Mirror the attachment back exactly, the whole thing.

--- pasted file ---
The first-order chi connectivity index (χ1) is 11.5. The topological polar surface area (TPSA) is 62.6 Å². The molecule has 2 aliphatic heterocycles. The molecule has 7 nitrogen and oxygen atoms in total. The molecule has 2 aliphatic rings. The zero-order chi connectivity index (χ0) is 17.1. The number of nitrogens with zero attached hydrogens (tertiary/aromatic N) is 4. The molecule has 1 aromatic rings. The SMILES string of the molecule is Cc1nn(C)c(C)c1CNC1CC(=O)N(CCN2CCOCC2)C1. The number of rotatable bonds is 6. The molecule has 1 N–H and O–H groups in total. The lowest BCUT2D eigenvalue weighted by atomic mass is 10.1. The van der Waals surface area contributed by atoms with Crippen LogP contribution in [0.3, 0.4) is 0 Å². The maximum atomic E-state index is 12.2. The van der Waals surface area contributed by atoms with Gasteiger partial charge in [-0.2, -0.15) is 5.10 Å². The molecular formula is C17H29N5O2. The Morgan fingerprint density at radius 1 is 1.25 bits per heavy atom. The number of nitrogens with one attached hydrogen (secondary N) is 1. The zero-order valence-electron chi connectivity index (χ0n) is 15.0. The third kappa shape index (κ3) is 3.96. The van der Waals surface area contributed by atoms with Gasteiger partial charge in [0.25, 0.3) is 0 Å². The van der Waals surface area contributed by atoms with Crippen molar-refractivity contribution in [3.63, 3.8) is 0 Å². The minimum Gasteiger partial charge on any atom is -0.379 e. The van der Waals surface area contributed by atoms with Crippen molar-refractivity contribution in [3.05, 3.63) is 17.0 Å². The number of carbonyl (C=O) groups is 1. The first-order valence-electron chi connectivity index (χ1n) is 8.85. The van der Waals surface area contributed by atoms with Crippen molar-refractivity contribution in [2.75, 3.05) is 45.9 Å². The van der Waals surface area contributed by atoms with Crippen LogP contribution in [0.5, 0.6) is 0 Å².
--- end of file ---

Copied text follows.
The first-order chi connectivity index (χ1) is 11.5. The topological polar surface area (TPSA) is 62.6 Å². The molecule has 2 aliphatic heterocycles. The molecule has 7 nitrogen and oxygen atoms in total. The molecule has 2 aliphatic rings. The zero-order chi connectivity index (χ0) is 17.1. The number of nitrogens with zero attached hydrogens (tertiary/aromatic N) is 4. The molecule has 1 aromatic rings. The SMILES string of the molecule is Cc1nn(C)c(C)c1CNC1CC(=O)N(CCN2CCOCC2)C1. The number of rotatable bonds is 6. The molecule has 1 N–H and O–H groups in total. The lowest BCUT2D eigenvalue weighted by atomic mass is 10.1. The van der Waals surface area contributed by atoms with Crippen LogP contribution in [0.3, 0.4) is 0 Å². The maximum atomic E-state index is 12.2. The van der Waals surface area contributed by atoms with Gasteiger partial charge in [-0.2, -0.15) is 5.10 Å². The molecular formula is C17H29N5O2. The Morgan fingerprint density at radius 1 is 1.25 bits per heavy atom. The number of nitrogens with one attached hydrogen (secondary N) is 1. The zero-order valence-electron chi connectivity index (χ0n) is 15.0. The third kappa shape index (κ3) is 3.96. The van der Waals surface area contributed by atoms with Gasteiger partial charge in [0.25, 0.3) is 0 Å². The van der Waals surface area contributed by atoms with Crippen molar-refractivity contribution in [3.63, 3.8) is 0 Å². The minimum Gasteiger partial charge on any atom is -0.379 e. The van der Waals surface area contributed by atoms with Crippen molar-refractivity contribution in [3.05, 3.63) is 17.0 Å². The number of carbonyl (C=O) groups is 1. The first-order valence-electron chi connectivity index (χ1n) is 8.85. The van der Waals surface area contributed by atoms with Crippen molar-refractivity contribution in [2.75, 3.05) is 45.9 Å². The van der Waals surface area contributed by atoms with Crippen LogP contribution in [0.5, 0.6) is 0 Å².